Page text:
Black Diamond Real Estate

Because we are a small firm by design, we are personally involved in every step of the buying and selling process, from listings to showings and from contracts to closings. When you have any questions, you deal directly with us.

Willful Seller Omission

My wife and I were representing a buyer to purchase a remodeled home in the county on well and septic.  After our buyer entered into a contract to buy their home, we discovered through a septic inspection that the seller had a non-permitted septic system.  Needless to say, this was a big surprise since we had pulled a copy of a septic permit on file for this home and that the seller represented on the North Carolina Residential Property Disclosure Statement that there were no problems with the septic system.  

After notifying the listing agent of our findings, the seller called us all out to meet about it at his home.  What we learned was that a septic system had been installed in a different location than the permit on file showed, and had not been permitted by the Alamance County Health Department.  The seller said the septic system backed up just over a year ago and that he had it repaired.  It was at this time that we believe he was made aware that his septic system was not permitted (he probably bought the home without getting the septic system inspected and his agent only pulled the original existing permit on file at the time of purchase).  He contacted the Alamance County Health Department about repairing the septic system and getting it permitted. The seller decided to have an unlicensed friend make the septic repairs and bypass obtaining a permit, due to the cost involved in going through the permit process.  We were shocked to find out that this seller had willingly and knowingly failed to disclose to his listing agent and all prospective buyers on the open market, the material fact that his home had a non-permitted septic system.  

Luckily for the seller, our buyer still wanted to buy his home at the time if the seller could get a new permit issued for a three-bedroom septic system, which he agreed to do.  As it turned out, this seller tried to get the Health Department to issue a permit for the existing septic system which they declined to do. As a result, the seller did not obtain the permit, breached his contract, and negotiated a settlement agreement refunding most of the buyer's incurred expenses.  

Fortunately for this seller, our buyer decided not to sue him for breach of contract preventing him from selling his home to any other buyers.  He also could have faced legal problems for failing to disclose on the North Carolina Residential Property Disclosure Statement that his septic system was not permitted, which he knew and was a Material Fact and a Willful Omission.

If you are ready to buy or sell, call  Mary Staton or Bert Ward - they’ll be happy to answer any questions.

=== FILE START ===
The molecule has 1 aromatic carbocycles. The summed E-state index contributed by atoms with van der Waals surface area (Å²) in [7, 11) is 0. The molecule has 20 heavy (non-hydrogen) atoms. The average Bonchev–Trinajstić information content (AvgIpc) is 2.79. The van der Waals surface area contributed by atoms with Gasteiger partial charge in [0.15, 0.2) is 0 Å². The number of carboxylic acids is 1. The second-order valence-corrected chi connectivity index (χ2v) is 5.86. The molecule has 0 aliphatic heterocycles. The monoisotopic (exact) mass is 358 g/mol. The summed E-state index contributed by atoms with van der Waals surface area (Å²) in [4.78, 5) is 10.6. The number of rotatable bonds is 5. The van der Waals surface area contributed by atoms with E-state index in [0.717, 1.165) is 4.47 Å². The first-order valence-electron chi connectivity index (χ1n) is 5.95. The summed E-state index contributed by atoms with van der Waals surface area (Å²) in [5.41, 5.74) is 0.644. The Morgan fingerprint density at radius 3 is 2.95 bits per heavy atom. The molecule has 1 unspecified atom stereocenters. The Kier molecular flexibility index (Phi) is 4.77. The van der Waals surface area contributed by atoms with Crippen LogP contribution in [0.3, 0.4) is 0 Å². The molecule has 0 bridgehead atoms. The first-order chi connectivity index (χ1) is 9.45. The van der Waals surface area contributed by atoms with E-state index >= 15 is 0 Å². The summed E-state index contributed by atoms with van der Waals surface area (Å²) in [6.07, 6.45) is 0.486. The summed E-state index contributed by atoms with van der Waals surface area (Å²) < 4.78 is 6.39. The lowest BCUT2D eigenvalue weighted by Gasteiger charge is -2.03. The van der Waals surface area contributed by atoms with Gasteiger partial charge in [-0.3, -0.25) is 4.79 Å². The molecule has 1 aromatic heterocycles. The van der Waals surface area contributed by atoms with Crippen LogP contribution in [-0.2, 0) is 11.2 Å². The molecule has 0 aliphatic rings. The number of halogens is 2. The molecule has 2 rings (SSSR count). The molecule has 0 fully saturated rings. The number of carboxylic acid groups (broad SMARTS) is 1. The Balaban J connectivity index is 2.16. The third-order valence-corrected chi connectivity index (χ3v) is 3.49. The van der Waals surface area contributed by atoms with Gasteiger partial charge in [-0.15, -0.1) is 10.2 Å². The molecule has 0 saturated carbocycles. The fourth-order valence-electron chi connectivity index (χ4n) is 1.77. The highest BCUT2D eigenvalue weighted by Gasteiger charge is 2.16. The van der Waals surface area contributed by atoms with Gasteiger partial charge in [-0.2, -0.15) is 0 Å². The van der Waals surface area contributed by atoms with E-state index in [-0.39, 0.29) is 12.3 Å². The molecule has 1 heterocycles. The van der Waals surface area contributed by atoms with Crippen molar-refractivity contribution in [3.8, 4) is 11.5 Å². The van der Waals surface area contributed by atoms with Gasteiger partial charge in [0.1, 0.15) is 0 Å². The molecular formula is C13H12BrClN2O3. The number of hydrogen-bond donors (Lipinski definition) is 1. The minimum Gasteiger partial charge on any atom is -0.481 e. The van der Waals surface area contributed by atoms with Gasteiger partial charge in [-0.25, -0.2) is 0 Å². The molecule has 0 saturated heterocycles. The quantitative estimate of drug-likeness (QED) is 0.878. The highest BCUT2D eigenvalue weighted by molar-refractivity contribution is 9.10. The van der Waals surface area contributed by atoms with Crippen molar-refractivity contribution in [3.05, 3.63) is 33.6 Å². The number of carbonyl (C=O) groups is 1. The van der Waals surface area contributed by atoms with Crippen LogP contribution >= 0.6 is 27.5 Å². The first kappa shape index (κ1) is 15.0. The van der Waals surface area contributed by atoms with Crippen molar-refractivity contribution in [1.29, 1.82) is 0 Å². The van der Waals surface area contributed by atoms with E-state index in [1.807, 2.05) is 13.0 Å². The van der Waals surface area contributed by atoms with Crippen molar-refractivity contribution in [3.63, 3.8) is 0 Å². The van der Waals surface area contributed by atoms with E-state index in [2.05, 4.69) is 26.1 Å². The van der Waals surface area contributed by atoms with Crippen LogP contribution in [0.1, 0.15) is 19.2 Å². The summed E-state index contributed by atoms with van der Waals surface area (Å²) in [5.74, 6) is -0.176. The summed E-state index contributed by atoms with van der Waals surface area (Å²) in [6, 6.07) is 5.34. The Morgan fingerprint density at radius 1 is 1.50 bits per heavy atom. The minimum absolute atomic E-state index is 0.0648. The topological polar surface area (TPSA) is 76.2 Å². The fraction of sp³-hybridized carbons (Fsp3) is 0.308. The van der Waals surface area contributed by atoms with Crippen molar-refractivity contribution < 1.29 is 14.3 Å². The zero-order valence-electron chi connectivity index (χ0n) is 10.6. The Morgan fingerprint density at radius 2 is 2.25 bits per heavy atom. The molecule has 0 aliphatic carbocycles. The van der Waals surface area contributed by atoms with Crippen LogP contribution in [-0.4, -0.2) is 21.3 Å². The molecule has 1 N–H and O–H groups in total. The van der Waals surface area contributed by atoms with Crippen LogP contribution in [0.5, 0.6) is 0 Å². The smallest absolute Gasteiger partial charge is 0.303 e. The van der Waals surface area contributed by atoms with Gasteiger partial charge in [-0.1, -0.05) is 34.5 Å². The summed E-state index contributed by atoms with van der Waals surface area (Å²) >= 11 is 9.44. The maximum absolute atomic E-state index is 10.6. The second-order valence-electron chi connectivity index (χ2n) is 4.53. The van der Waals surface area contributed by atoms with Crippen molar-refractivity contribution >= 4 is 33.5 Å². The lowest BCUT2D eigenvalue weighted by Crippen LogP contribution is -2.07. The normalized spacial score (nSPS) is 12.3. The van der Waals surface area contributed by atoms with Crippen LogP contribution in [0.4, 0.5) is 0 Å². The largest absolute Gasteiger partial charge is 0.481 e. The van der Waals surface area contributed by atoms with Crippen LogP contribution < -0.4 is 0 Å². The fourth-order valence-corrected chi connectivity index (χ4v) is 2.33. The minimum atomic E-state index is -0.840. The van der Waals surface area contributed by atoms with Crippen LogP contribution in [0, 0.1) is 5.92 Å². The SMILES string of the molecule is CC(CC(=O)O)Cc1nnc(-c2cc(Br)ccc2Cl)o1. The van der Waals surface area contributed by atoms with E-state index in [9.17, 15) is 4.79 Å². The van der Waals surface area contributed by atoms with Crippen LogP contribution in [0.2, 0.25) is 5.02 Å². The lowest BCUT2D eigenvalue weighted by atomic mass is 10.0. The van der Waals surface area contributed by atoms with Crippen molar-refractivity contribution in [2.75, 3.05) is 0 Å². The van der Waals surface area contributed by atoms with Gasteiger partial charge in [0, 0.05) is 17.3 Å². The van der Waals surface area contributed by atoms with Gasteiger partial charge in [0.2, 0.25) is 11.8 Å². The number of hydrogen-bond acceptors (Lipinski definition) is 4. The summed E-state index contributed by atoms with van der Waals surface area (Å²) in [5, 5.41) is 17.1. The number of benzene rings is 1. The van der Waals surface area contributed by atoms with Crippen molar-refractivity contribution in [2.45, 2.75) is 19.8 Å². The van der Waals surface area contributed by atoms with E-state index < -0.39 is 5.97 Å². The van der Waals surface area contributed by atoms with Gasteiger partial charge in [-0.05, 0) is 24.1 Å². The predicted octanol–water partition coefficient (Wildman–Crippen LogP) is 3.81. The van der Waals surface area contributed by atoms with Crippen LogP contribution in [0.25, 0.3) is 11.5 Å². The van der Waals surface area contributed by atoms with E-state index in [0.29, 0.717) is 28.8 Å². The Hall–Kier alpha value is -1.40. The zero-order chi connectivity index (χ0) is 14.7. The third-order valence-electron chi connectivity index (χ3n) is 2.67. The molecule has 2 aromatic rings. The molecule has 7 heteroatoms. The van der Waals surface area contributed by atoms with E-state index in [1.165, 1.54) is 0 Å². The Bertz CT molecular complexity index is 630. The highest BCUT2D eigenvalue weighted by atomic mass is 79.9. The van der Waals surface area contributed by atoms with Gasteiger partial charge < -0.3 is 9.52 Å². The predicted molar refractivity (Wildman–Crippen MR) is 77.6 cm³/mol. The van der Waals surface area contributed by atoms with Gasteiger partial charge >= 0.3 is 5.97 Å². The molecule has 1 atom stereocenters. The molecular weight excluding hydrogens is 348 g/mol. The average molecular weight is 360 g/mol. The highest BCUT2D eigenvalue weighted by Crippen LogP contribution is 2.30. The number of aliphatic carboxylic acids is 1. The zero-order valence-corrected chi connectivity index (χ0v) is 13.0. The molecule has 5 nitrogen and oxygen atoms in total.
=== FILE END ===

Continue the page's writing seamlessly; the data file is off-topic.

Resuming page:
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Contingent Offers

A common dilemma many buyers face is whether to buy their new home first or sell their existing home first. If you don’t need to sell your home in order to buy your next home, then buying first is the most convenient option. If you sell first you may not be able to find your next home right away and may have to rent an apartment or home before you do. If neither of these two options are appealing to your situation, there is a third option, making a contingent offer to buy your next home.

In this situation, the contingent buyer should have already put their home on the market and identified a new home they would like to buy with the intention of closing on both their existing home and new home simultaneously. This can be tricky because it is risky business for any seller to accept a contingent offer without the buyer at least having their home under contract. If the buyer doesn’t have their home under contract, sellers are not inclined to accept a contingent offer since they don’t know when or if the buyer will get their home under contract. For the purpose of this article, we’ll assume that the contingent buyer has their home under contract.

So what happens next? Once the contingent buyer enters into a contract to purchase their next home, the seller is entitled to receive a copy of the contract on their buyer’s home in which they may or may not share confidential information such as names and purchase price. The reason to provide a copy of the buyer’s contract is to demonstrate that they do indeed have a contract on their home, showing the due diligence expiration date and closing date. Since a buyer can back out of the contract during the due diligence period for any reason, or no reason, it is important for sellers to know how long this period is. The shorter the period, the more attractive the offer, since time is of the essence. Once the due diligence period lapses, the earnest money comes into play and the chances of the contingent buyer backing out are less likely. In other words, the contingent buyer’s contract on their home is more likely to close giving the seller a greater peace of mind. Notice how I said more likely to close. There are still instances where your contingent buyer may not close, such as the buyer losing their job and having no choice but to breach their contract. Generally speaking, the best offers are the ones that are not contingent upon a buyer having to sell their home in order to buy your home. Having said this, if you don’t have any other offers or the contingent offer is substantially higher than the other offers, it may be worth the risk of entering into a contingent contract.

If you are ready to sell and buy but you have questions about the process, call Mary Staton or Bert Ward - they’ll be happy to answer any questions about the Contingent Buying.

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